"Miss Bennet," he said at last. "I hope you enjoyed your visit here today."
"Yes, very much. I have been so pleased to make your sister's acquaintance."
"She feels much the same about you, I gather." He paused now, for a long time. "I do hope that Miss Bingley--"
"I am well aware that I am the object of Miss Bingley's barbs."
"Are you aware of the reason?" Now he did look at her, and there seemed to be more to the question than was first apparent.She did not know how to answer. Was not Mr. Darcy the reason? How could she respond without entering into the area she thought they had silently agreed to avoid.
"She does not approve of me or my family."
"You do not seem to care if people approve of you or your family. You certainly didn't give it much thought when I did not."
When? Elizabeth's steps stuttered, and he tightened his grip, ever so modestly, on her arm. Did he mean to inform her that he no longer thought ill of her family and their low connections? Perhaps in spending time with the Gardiners, he realized that whatever his previous opinions of people of their status, Elizabeth had no cause to be embarrassed by her relations. Perhaps he meant to communicate even more.
She gathered herself together and spoke. "You are mistaken, Mr. Darcy. I cared a great deal. But I hold my own opinions as to my worth, and my family's respectability, too. I am not inclined to give much weight to the feelings of others so wholly unconnected to me. So in a case such as this, I will stand by my previous judgment, and not be persuaded to think ill of myself or my family based on the opinions of those for whom I hold little regard."
"Little regard," he repeated, absentmindedly.
Elizabeth's head jerked up. She had been speaking of Miss Bingley. Hurriedly, before she had even thought it through, she said, "Sir, do you remember once telling me that your good opinion, once lost, is lost forever?"
"I do." He gave her a curious look.
"I recall, at the time," she said, "describing such implacable resentment as a decided fault in a person."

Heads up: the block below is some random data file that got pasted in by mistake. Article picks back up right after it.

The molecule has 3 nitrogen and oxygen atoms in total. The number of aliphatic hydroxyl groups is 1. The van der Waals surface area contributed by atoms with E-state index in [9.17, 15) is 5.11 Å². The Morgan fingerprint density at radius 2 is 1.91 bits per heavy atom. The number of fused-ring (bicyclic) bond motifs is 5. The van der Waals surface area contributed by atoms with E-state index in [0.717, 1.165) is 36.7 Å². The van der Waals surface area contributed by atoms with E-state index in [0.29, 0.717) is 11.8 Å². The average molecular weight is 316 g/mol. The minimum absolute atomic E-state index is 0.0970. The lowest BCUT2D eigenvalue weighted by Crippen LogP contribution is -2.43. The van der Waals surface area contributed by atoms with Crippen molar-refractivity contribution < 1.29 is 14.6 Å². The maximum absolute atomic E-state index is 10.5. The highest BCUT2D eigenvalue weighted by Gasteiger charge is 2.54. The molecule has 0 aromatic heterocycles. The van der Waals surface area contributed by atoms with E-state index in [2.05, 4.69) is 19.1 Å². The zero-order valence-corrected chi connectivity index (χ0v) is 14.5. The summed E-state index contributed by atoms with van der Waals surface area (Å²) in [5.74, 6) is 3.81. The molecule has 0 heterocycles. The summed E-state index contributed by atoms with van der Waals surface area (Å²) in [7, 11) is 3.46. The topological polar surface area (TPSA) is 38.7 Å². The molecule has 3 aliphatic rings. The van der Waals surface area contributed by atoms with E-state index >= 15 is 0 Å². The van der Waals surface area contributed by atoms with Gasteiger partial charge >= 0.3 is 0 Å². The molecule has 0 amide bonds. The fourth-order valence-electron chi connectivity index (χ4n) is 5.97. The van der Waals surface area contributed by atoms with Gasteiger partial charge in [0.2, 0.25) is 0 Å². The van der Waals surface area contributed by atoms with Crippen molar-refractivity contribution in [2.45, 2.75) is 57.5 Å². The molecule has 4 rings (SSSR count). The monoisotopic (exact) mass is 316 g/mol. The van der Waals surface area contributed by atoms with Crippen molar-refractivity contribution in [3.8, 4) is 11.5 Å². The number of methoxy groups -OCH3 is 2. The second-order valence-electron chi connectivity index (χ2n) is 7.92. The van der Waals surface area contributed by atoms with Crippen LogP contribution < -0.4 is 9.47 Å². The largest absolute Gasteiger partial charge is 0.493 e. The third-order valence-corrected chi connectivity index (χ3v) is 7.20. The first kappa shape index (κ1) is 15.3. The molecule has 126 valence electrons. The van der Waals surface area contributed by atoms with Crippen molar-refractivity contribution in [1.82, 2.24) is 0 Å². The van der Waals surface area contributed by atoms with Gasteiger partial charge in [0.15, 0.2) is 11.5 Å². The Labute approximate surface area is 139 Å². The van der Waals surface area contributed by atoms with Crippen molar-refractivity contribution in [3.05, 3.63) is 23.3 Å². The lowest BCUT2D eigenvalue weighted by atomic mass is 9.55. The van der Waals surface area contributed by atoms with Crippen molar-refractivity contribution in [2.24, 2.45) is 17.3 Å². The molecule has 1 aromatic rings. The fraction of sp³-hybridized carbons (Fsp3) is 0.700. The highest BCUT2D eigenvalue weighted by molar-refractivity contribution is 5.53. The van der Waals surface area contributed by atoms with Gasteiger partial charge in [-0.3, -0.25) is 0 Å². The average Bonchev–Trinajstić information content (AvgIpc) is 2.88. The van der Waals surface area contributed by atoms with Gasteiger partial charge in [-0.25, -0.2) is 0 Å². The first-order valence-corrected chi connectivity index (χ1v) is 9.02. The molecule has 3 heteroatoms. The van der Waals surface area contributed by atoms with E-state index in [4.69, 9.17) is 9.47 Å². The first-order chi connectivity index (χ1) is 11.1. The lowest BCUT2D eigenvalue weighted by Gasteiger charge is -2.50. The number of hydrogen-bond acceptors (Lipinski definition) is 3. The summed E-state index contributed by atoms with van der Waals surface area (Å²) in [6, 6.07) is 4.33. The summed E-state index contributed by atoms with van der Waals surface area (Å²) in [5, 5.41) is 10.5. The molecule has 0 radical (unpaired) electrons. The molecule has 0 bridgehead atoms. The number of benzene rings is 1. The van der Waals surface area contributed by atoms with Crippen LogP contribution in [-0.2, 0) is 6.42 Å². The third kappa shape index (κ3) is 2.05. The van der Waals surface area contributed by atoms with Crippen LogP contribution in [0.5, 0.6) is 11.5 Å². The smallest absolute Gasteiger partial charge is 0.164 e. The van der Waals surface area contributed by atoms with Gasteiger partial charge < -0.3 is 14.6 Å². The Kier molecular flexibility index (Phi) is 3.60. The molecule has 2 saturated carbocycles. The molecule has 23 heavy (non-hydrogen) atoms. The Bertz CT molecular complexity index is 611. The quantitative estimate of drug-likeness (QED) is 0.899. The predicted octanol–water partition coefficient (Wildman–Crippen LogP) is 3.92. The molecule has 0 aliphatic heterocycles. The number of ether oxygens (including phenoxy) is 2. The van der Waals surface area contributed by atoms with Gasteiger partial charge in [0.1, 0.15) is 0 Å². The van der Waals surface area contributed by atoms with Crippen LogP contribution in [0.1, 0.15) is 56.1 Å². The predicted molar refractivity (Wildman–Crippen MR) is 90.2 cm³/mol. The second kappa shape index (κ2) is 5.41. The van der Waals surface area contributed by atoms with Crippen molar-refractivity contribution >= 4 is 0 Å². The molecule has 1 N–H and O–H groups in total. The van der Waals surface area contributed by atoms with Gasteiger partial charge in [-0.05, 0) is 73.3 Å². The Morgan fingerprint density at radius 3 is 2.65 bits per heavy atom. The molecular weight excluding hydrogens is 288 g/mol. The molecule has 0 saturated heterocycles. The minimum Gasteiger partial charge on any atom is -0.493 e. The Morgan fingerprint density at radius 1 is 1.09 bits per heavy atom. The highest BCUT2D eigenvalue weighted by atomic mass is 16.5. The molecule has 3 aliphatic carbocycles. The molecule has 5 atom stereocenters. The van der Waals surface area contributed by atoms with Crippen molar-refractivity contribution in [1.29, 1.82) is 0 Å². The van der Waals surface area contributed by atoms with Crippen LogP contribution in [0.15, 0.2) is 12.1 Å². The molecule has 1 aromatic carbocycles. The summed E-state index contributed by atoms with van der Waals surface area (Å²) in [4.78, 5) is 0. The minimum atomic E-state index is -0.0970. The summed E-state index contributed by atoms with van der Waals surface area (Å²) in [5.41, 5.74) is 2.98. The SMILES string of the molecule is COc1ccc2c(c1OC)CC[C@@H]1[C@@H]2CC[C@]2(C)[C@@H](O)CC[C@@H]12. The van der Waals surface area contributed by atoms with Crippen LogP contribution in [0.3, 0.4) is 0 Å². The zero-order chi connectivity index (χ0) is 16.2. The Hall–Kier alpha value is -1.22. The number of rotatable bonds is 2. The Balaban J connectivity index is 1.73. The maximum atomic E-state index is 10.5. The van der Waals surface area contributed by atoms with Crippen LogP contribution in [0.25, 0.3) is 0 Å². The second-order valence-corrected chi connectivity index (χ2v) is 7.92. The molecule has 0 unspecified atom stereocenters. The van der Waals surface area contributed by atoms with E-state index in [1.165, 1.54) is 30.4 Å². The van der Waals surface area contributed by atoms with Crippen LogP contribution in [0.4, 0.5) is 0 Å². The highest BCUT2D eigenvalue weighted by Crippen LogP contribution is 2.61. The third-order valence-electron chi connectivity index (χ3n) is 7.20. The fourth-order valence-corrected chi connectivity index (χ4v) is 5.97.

"I remember that part of our conversation as well."
They had reached the carriage now, and as he took her hand to help her inside, she gave him a tiny curtsy and said, "It is not, I am fortunate to report, one of my faults."
She settled herself in her seat, scarcely believing her own forwardness, and when she was strong enough to meet his eyes, she caught a look that could be described as nothing but revelation upon his face.
He had taken her meaning, then. She was not one who could not change her opinion of a man, if reason enough had been given. And his letter to her, the information they'd received at Pemberley, and all of his behavior to her and her family since their arrival here--was that not reason aplenty?
"Good evening, Mr. Darcy," she said.
The Gardiners were nearly upon them. They had only seconds remaining.
"Miss Bennet"--all in a rush--"may I call on you tomorrow?" Mr. Darcy's eyes held a hint of something like a plea. "Alone?"
Elizabeth had time only to nod, before her aunt and uncle arrived.As they drove away from the house, Elizabeth glanced back and saw Mr. Darcy standing and watching the carriage go, as far as he could see until it turned the abrupt corner and headed out of the park.
She sat back in her seat, still astonished at her own words. They had been rash, and encouraging, and she'd done it all before she had fully thought through the ramifications.He was still the man who had separated Mr. Bingley and Jane. He was still the one who had imperiously informed her he could never rejoice in joining a family whose condition in life was so decidedly below his own.She'd once told him he was the last man in the world she could ever be prevailed upon to marry.
Had she just told him he was welcome to try again?